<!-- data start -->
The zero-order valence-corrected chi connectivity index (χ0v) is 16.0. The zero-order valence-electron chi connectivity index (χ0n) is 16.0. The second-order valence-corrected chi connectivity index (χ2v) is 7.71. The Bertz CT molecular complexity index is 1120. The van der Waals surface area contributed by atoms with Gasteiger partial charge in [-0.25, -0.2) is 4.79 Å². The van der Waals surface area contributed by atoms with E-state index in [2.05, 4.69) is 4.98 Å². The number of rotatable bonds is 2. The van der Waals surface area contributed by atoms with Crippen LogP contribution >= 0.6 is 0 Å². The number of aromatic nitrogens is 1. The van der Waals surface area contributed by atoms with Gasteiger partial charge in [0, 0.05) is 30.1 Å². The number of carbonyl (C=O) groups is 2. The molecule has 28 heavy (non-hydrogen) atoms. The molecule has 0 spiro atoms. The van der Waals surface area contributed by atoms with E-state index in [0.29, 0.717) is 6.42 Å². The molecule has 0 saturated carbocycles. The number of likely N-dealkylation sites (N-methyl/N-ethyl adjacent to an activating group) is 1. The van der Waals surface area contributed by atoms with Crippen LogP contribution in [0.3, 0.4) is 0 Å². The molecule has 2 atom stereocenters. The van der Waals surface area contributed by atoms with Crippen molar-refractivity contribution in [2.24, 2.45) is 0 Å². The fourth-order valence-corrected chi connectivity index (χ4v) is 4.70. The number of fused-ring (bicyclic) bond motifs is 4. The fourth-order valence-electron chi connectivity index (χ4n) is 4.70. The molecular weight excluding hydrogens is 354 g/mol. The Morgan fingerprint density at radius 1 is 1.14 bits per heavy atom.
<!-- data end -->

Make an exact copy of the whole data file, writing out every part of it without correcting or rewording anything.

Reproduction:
The zero-order valence-corrected chi connectivity index (χ0v) is 16.0. The zero-order valence-electron chi connectivity index (χ0n) is 16.0. The second-order valence-corrected chi connectivity index (χ2v) is 7.71. The Bertz CT molecular complexity index is 1120. The van der Waals surface area contributed by atoms with Gasteiger partial charge in [-0.25, -0.2) is 4.79 Å². The van der Waals surface area contributed by atoms with E-state index in [2.05, 4.69) is 4.98 Å². The number of rotatable bonds is 2. The van der Waals surface area contributed by atoms with Crippen LogP contribution >= 0.6 is 0 Å². The number of aromatic nitrogens is 1. The van der Waals surface area contributed by atoms with Gasteiger partial charge in [0, 0.05) is 30.1 Å². The number of carbonyl (C=O) groups is 2. The molecule has 28 heavy (non-hydrogen) atoms. The molecule has 0 spiro atoms. The van der Waals surface area contributed by atoms with E-state index in [0.29, 0.717) is 6.42 Å². The molecule has 0 saturated carbocycles. The number of likely N-dealkylation sites (N-methyl/N-ethyl adjacent to an activating group) is 1. The van der Waals surface area contributed by atoms with Crippen LogP contribution in [0.3, 0.4) is 0 Å². The molecule has 2 atom stereocenters. The van der Waals surface area contributed by atoms with Crippen molar-refractivity contribution in [2.24, 2.45) is 0 Å². The fourth-order valence-corrected chi connectivity index (χ4v) is 4.70. The number of fused-ring (bicyclic) bond motifs is 4. The fourth-order valence-electron chi connectivity index (χ4n) is 4.70. The molecular weight excluding hydrogens is 354 g/mol. The Morgan fingerprint density at radius 1 is 1.14 bits per heavy atom.